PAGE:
The time delay network 38 includes a capacitor 52 connected across the output of the network together with a shunt resister 54. An adjustable resistor 56 and a temperature sensitive resister 58 are connected in series with the output of the phase detector 34. As discussed above, the time delay of the RC network 38 is normally matched to the thermal time delay of the transducer portion of the circuit, the response time of the RC circuit being equal to `or larger than the time lag of the transducer Yfor all ilow rates. The only eiect of the time delay network is during a transient condition when the potential across the output of phase detector 34 changes abruptly with a change in the condition of the bridge bal-ance. The output potential of the delay circuit B8 changes more slowly due to the charging time of the capacitor 52. However, because the load impedance across the output of the time delay network 3S provided by the control circuit 36 and shunt resistor 54 is quite large and draws negligible current, the steady state potential across the output ofthe delay network is substantially equal to the input potential and is not materially affected by normal variations in the series resistor 58.

Thus, the function of the phase detector 34, control circuit 36, and time delay network 38 is to vary the series impedance of the winding 20 with changes in the balance condition of the bridge Ias determined by changes in resistance of the windings 26 and 28. This change in the series impedance of the winding 20 changes the power dissipated by the winding 12 in a manner to restore and maintain balance of the bridge. Thus, a closed loop servo is provided in which the measured wattage is an indication of ow rate.

In order to modify the time constant of the network 38 with varying flow rates, ya circuit is arranged according to the present invention so as to make the resistance value of the resistor 58 dependent on the current ilow in the heating coil 12. To this end the resistive element 58 comprises a thermistor type resistive element that has an inverse or negative resistance temperature characteristic, i.e., #an element whose resistance decreases with an i11- crease in temperature. The -heating coil 22, which is shown connected in series circuit with the heating coil 12, surrounds the thermistor element 58 so as to control its temperature and hence its resistance value. It should be noted that the coil 22 can as well be connected in parallel circuit with the heating coil 12, so that the current through the coil 22 changes directly with changes in the current through the series impedance 20.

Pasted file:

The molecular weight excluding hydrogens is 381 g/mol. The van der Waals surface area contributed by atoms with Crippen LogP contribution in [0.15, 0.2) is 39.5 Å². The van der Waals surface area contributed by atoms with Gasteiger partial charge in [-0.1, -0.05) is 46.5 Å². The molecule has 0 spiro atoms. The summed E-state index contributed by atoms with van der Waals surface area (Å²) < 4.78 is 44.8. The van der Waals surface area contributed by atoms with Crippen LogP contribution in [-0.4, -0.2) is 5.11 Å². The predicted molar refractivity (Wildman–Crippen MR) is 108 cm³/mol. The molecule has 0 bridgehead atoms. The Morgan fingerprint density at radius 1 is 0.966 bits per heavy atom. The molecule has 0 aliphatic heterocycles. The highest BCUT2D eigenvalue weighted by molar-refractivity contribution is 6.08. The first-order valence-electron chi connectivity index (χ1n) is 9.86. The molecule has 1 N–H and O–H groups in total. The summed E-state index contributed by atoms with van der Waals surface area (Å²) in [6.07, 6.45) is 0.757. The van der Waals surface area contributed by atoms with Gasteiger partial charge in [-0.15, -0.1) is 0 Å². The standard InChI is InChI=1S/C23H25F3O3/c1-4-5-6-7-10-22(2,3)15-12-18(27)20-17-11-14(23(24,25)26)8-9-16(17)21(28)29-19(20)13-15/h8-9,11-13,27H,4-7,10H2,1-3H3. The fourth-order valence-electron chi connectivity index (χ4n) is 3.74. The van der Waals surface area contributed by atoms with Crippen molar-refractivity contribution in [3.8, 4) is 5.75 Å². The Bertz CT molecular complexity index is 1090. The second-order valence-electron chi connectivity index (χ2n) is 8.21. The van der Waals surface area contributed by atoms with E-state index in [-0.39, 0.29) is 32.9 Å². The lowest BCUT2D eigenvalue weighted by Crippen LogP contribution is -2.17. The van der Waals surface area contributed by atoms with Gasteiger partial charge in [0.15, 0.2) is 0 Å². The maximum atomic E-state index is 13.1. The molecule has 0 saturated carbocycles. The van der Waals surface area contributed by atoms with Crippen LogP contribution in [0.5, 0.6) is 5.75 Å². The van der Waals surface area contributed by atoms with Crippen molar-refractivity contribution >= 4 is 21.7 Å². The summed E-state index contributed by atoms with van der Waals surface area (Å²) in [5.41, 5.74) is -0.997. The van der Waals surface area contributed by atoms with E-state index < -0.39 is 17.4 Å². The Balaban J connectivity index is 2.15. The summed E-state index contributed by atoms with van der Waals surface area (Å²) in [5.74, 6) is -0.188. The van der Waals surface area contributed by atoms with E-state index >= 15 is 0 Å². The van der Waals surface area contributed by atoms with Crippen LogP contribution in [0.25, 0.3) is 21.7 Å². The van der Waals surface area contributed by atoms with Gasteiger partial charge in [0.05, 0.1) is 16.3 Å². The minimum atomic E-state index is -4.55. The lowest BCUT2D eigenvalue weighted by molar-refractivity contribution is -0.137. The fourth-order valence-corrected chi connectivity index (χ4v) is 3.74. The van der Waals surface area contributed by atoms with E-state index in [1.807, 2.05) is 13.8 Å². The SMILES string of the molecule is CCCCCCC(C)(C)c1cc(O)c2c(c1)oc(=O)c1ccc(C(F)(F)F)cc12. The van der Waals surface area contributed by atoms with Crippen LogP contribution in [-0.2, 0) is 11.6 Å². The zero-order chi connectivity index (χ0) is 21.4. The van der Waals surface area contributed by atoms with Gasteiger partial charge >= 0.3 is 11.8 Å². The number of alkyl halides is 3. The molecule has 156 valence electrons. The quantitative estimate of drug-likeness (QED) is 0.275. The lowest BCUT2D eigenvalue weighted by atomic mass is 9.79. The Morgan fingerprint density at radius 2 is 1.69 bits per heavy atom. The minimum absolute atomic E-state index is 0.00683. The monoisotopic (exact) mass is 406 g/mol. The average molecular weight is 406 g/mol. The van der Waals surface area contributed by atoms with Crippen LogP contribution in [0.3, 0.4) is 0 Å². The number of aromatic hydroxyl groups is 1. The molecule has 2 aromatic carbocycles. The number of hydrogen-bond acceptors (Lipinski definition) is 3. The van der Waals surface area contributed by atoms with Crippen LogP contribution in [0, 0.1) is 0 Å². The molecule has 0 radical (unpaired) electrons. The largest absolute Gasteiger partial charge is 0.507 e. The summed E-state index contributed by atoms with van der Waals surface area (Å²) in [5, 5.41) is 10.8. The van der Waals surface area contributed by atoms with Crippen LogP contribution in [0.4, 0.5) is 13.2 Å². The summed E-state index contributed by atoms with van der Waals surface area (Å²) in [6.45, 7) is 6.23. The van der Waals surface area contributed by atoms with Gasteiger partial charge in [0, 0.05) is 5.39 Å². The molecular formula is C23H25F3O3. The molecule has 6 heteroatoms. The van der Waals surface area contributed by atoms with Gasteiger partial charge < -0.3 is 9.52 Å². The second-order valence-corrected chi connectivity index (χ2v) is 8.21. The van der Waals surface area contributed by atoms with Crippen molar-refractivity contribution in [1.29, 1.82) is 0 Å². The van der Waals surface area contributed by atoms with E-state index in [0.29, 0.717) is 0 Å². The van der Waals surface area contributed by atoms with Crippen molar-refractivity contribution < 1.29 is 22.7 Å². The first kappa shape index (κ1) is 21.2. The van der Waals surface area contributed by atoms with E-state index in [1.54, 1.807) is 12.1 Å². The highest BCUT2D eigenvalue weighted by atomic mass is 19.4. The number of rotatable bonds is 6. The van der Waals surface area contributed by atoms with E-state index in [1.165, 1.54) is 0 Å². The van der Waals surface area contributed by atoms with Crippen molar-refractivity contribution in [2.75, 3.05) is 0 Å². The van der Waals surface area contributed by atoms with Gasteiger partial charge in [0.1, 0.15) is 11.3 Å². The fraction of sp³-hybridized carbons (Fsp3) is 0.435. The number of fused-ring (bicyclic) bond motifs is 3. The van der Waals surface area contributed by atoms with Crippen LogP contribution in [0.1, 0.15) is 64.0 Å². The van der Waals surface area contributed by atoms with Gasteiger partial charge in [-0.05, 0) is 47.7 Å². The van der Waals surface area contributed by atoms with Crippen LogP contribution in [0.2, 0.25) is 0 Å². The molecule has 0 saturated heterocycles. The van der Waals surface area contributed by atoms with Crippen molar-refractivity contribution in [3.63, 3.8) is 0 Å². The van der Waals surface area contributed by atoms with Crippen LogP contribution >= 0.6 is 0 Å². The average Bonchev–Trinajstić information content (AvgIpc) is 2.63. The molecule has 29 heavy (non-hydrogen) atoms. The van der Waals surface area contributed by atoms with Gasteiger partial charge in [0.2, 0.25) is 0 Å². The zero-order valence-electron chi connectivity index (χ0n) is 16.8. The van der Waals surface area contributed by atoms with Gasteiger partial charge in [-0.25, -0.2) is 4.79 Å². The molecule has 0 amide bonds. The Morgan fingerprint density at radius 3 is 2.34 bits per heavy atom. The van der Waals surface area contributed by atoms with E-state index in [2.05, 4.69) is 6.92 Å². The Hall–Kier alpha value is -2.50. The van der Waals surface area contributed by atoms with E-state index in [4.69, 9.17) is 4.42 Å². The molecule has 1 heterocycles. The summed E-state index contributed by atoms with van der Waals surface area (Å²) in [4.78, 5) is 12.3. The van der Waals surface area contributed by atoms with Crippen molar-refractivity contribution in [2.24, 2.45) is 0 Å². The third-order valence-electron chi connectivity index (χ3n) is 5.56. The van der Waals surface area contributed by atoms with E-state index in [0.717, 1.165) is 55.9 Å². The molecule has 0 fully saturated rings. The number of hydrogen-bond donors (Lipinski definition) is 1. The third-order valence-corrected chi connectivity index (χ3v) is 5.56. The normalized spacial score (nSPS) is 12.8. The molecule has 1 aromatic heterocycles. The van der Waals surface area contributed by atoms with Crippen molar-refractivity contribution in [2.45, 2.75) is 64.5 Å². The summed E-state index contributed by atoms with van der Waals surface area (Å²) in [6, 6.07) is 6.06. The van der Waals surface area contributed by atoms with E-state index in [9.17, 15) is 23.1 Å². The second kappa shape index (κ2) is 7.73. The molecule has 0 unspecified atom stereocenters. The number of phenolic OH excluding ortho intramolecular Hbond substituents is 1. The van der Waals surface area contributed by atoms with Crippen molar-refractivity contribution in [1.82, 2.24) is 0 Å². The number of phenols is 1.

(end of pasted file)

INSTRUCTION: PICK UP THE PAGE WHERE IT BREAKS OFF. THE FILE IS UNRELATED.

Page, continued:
In this manner =as more heat is applied through the coil 12 by increased current flow in the heater circuit, the thermistor element is decreased in resistance, thereby decreasing the time constant of the network 38. In this way the time constant of the network 38 is? decreased for increased il'ow rate, an increase of ow rate requiring greater heating by the coil 12 to restore the balance between the bridge circuit.

As discussed above, the reading of the wattmeter 14 can be directly equated tc the rate of how of uid in the conduit 1Y0. Likewise the total ilow through the conduit 10 over a period of time can be determined by the directreading watt-hour meter 16.

It will be recognized from the `above description that various modiiications of the circuit of FIG. 1 could be made within the scope of ythe present invention. For example the bridge may be operated as a D.C. bridge, in which case the `amplifier 32 would be a D.C. amplifier and the phase detector 34 would be eliminated. This of cou-rse entails the inherent limitations in the use of D.C. amplifiers with their characteristic drift in operating point and their change of gain with aging or replacement of vacuum tubes. Likewise the particular control circuit 36 together with the impedance transformer 20` are given by way of example only and other well-known servo control arrangements could be employed.

FIG. 2 graphically shows the relationship between the resistance of a suitable therrnistor element and the Watts `applied to the heating coil 12. It has been found that a thermistor element having the indicated resistance characteristic when used in a network including a capacitor of afd. and a shunt resistor of 150K ohms gives good performance over a wide range of flow rates.

I claim: